When adequate sleep becomes a nightly struggle it drains energy and can drastically affect a person’s health, mood and daily functioning.
Sleep deprivation is common among family caregivers because of the physical and emotional stress of caring for another, often while maintaining the responsibilities of children, work and home.
People who have difficulty falling asleep and/or staying asleep may be dealing with the sleep disorder called insomnia.
Symptoms of insomnia also can include waking up too early in the morning or feeling unrefreshed upon waking. Insomnia is classified as either short-term or chronic when it lasts at least three nights a week for a month or longer.
Some one in 10 Brits are affected by insomnia each year, but the following steps can help safeguard against erratic sleep:
- Discuss recurrent sleep problems with your doctor. Certain medical conditions such as chronic pain, breathing difficulties, frequent urination, gastro-esophageal reflux disease and an overactive thyroid can lead to insomnia. Special sleep testing and sleep aids can help alleviate underlying causes of insomnia.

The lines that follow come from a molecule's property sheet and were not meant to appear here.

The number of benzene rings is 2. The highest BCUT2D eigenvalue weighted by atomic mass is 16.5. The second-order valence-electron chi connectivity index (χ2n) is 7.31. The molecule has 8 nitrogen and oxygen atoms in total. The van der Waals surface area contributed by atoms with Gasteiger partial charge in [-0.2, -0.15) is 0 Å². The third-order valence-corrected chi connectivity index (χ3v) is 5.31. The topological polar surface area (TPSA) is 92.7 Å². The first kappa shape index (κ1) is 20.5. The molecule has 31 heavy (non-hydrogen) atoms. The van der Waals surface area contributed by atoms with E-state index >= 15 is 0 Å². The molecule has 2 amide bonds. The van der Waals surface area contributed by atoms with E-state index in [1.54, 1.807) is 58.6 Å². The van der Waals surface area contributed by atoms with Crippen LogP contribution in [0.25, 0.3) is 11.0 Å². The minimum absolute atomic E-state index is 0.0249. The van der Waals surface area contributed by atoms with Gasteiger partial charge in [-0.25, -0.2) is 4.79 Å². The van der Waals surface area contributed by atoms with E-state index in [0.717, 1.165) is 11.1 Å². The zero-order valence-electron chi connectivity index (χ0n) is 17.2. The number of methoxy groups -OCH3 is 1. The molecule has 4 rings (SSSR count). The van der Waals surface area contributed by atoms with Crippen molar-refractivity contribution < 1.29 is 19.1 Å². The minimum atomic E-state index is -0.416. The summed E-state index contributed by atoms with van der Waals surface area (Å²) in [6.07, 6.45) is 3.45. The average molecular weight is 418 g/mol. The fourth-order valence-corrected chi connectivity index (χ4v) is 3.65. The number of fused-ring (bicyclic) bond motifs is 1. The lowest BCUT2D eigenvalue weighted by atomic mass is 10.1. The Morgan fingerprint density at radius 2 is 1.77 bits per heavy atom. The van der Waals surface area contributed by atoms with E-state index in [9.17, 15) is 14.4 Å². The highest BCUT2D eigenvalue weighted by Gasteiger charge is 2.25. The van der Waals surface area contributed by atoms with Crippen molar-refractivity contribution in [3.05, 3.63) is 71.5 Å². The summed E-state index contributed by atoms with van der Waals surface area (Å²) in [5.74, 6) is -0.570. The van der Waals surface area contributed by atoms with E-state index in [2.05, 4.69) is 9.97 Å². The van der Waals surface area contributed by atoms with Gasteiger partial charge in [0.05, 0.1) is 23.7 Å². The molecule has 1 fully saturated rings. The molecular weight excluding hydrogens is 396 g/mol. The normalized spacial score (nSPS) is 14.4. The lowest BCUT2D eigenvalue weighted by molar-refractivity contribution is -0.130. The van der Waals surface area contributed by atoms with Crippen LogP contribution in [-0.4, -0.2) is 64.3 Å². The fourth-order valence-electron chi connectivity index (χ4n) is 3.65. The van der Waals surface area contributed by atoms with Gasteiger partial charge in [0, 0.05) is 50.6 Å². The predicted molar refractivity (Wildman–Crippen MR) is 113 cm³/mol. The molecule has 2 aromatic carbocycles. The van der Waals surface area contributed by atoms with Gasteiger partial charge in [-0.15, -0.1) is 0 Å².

- Adjust caffeine and energy drink consumption. Caffeine is a major culprit in disrupting sleep. To regain regular sleep, it helps to eliminate caffeine completely or avoid caffeine consumption after 2pm.
- Incorporate exercise into every day. Research shows that exercise during the day promotes better sleep at night. Even a brief 10-minute walk outside or climbing stairs inside can improve nightly rest.
- Unwind tight muscles before sleep with a warm bath or shower and gentle upper-body stretches or yoga.
- Reduce environmental factors like light, noise and extreme temperatures that interfere with sleep.
- Regularly ask for help from others. Enlisting other family members, friends and home carers like Right at Home to help with meals, chores and health needs reduces stress and helps you on the path to a restful sleep.